Introduction A 36-year-old patient was referred to general surgery with a change in bowel habit (constipation predominant), blood stained rectal discharge, right iliac fossa pain and weight loss.
Methods Investigations were performed:
CRP and platelet count were normal.
Coeliac autoantibodies were negative.
Sigmoidoscopy revealed faecally loaded rectum, no blood seen.
CT colonoscopy was normal.
The patient was referred to Gastroenterology. Over the course of the next year she was seen five times in outpatient clinic. She had now developed diarrhoea (with nocturnal symptoms).
Sigmoidoscopy including biopsies was normal.
Ultrasound of the abdomen was normal.
Pelvic ultrasound (to rule out a gynaecological cause), revealed a thickened caecum with a normal terminal ileum. A MR scan was advised.
MR scan showed a normal large and small faecally loaded bowel.
Colonoscopy was arranged but was not tolerated due to pain and it was abandoned at the splenic flexure. Biopsies of the left colon were normal.
Results The patient was seen again in Oct 08 with persistent diarrhoea, right iliac fossa pain and weight loss. These symptoms combined with the pelvic ultrasound showing thickening of the caecum suggested gut inflammation.
A trial of mesalazine was commenced with a dramatic improvement of symptoms. Intolerance to mesalazine developed (headaches) and the patient commenced budesonide 9 mg per day for 2 weeks, to be followed by 6 mg for 2 weeks and 3 mg for 2 weeks.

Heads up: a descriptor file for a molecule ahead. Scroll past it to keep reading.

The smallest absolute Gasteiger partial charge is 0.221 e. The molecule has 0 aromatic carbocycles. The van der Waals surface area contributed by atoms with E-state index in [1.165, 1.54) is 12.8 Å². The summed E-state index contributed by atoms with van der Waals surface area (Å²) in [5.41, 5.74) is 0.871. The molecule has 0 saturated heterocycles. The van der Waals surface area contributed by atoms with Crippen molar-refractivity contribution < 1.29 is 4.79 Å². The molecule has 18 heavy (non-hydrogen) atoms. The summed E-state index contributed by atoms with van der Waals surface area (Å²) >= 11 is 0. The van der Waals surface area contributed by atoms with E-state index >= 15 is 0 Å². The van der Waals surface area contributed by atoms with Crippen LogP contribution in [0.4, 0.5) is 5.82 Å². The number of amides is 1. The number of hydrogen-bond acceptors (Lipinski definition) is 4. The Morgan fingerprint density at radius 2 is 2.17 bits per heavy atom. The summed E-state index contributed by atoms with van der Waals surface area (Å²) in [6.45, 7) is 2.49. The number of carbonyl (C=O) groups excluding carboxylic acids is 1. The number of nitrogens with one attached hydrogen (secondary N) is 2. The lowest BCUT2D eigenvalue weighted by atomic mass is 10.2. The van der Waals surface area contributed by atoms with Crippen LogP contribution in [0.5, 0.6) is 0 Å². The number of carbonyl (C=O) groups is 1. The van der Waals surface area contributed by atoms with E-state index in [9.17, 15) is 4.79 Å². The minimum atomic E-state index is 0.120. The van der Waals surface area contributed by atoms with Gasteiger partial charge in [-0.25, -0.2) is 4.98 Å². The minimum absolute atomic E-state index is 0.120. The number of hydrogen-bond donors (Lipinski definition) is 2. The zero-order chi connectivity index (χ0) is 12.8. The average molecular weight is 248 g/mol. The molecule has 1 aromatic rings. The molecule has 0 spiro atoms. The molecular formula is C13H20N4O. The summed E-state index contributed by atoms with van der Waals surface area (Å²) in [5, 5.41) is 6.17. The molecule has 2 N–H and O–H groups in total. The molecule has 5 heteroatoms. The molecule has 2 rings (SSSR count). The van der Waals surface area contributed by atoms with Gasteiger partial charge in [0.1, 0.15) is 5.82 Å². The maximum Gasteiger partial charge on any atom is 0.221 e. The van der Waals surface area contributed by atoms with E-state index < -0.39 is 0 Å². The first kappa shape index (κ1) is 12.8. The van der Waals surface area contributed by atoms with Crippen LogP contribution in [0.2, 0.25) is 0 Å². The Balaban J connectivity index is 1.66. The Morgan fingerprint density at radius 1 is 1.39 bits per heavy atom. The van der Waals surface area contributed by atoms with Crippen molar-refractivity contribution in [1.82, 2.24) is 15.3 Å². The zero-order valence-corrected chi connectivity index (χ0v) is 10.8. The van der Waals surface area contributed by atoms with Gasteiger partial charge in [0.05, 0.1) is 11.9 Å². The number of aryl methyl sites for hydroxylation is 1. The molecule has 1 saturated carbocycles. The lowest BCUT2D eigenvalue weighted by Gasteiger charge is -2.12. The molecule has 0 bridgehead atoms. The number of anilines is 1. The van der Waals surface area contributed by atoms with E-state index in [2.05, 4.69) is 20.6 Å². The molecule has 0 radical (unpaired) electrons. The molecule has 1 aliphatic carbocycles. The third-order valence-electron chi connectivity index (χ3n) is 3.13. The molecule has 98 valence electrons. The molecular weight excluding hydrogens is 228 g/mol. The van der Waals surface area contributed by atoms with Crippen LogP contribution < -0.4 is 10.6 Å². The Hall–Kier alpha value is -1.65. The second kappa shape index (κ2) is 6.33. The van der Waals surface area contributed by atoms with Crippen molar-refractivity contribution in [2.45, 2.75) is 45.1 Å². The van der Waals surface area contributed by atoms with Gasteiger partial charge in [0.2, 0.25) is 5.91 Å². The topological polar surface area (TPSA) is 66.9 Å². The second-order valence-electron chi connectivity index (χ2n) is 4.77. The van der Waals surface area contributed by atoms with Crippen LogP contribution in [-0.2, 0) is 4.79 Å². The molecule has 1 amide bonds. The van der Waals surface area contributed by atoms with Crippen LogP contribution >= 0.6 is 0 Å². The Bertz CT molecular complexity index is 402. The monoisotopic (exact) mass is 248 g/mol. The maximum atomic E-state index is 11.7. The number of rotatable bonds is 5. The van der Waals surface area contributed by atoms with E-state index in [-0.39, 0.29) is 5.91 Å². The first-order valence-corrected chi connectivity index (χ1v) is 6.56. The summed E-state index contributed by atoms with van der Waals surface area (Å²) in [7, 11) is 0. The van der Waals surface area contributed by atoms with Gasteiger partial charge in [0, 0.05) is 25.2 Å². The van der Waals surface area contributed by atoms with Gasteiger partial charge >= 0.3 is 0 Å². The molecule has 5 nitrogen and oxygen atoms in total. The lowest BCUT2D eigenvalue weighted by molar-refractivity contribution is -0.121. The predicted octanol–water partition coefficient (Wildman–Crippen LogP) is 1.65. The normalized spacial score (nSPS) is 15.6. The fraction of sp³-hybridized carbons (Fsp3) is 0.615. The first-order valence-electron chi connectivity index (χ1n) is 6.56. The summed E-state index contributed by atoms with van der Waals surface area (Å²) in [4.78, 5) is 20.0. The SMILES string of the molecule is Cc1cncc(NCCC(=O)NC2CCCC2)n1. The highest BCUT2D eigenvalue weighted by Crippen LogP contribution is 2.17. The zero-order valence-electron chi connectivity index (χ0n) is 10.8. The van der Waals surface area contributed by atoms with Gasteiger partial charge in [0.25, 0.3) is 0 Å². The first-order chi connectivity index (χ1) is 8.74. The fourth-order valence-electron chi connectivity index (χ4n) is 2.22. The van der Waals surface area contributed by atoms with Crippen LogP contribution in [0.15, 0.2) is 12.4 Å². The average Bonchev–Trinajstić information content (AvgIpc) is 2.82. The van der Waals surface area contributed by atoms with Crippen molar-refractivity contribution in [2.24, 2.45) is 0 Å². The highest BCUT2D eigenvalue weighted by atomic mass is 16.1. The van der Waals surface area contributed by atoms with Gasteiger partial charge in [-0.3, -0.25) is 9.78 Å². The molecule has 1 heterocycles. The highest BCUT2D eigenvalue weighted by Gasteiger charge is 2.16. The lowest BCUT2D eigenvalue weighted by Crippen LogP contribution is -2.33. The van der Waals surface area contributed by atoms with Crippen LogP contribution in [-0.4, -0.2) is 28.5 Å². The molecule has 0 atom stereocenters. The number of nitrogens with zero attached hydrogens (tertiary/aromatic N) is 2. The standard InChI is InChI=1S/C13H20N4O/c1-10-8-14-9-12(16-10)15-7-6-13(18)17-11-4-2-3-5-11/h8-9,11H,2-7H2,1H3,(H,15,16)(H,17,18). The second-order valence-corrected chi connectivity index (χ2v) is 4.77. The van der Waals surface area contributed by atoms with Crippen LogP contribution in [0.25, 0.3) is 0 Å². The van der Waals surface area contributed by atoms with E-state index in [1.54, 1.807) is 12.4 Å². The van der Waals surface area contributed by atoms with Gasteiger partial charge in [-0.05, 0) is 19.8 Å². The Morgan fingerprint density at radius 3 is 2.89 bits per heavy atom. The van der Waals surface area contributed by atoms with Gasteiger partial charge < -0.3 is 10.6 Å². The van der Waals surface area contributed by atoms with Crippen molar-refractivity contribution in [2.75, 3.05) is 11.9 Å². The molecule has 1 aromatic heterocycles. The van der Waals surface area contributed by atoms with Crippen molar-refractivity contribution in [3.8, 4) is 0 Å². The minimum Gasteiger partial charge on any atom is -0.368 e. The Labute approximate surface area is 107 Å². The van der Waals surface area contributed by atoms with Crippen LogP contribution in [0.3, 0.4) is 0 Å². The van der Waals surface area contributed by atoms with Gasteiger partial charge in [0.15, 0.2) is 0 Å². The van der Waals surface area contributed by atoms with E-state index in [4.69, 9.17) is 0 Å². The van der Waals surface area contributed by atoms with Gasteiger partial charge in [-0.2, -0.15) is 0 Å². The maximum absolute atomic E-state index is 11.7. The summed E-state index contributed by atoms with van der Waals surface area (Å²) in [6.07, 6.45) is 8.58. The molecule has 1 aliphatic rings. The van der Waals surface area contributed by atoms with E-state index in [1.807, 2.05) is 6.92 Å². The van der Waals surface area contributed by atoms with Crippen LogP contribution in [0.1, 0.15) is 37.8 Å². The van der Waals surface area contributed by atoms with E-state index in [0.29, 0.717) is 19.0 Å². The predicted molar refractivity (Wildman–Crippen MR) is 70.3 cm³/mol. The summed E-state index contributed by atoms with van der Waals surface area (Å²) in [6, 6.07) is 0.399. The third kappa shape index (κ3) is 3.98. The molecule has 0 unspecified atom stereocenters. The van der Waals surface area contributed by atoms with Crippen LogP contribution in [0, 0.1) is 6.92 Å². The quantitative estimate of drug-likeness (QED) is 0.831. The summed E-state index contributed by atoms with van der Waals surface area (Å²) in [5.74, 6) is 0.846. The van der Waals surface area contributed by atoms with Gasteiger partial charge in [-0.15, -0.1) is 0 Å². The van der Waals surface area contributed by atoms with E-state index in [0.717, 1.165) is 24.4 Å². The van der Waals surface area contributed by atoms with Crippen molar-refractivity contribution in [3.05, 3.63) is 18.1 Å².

In May 09, the patient was reviewed and she stated that 6 mg of Budesonide daily controlled her symptoms but 3 mg did not. She was put back on 6 mg for the next 6 weeks and Azathioprine was commenced as long-term immunosuppression. The patient was intolerant to Azathioprine and has subsequently been maintained on long-term budesonide with good effect.
Conclusion MR scanning has been shown extensively to be very effective in diagnosing Crohn's disease including staging disease activity and complications (fistulating disease etc).1
High-resolution ultrasonography has also been shown to be a valuable tool for detecting small intestinal Crohn's disease. It has similar diagnostic values as CT. In early disease the sensitivity substantially decreases. In known Crohn's disease for following disease course, evaluating relapses and extraintestinal manifestations US is an excellent tool.2
This case highlights the dilemma of diagnosis vs management. The pragmatic approach taken here of treating this patient for Crohn's disease without a clear diagnosis is controversial as the long-term use of immunosuppression is not without risk. However, the treatment has allowed the patient to be symptom free for the first time in 2–3 years and she is willing to take the risks of treatment.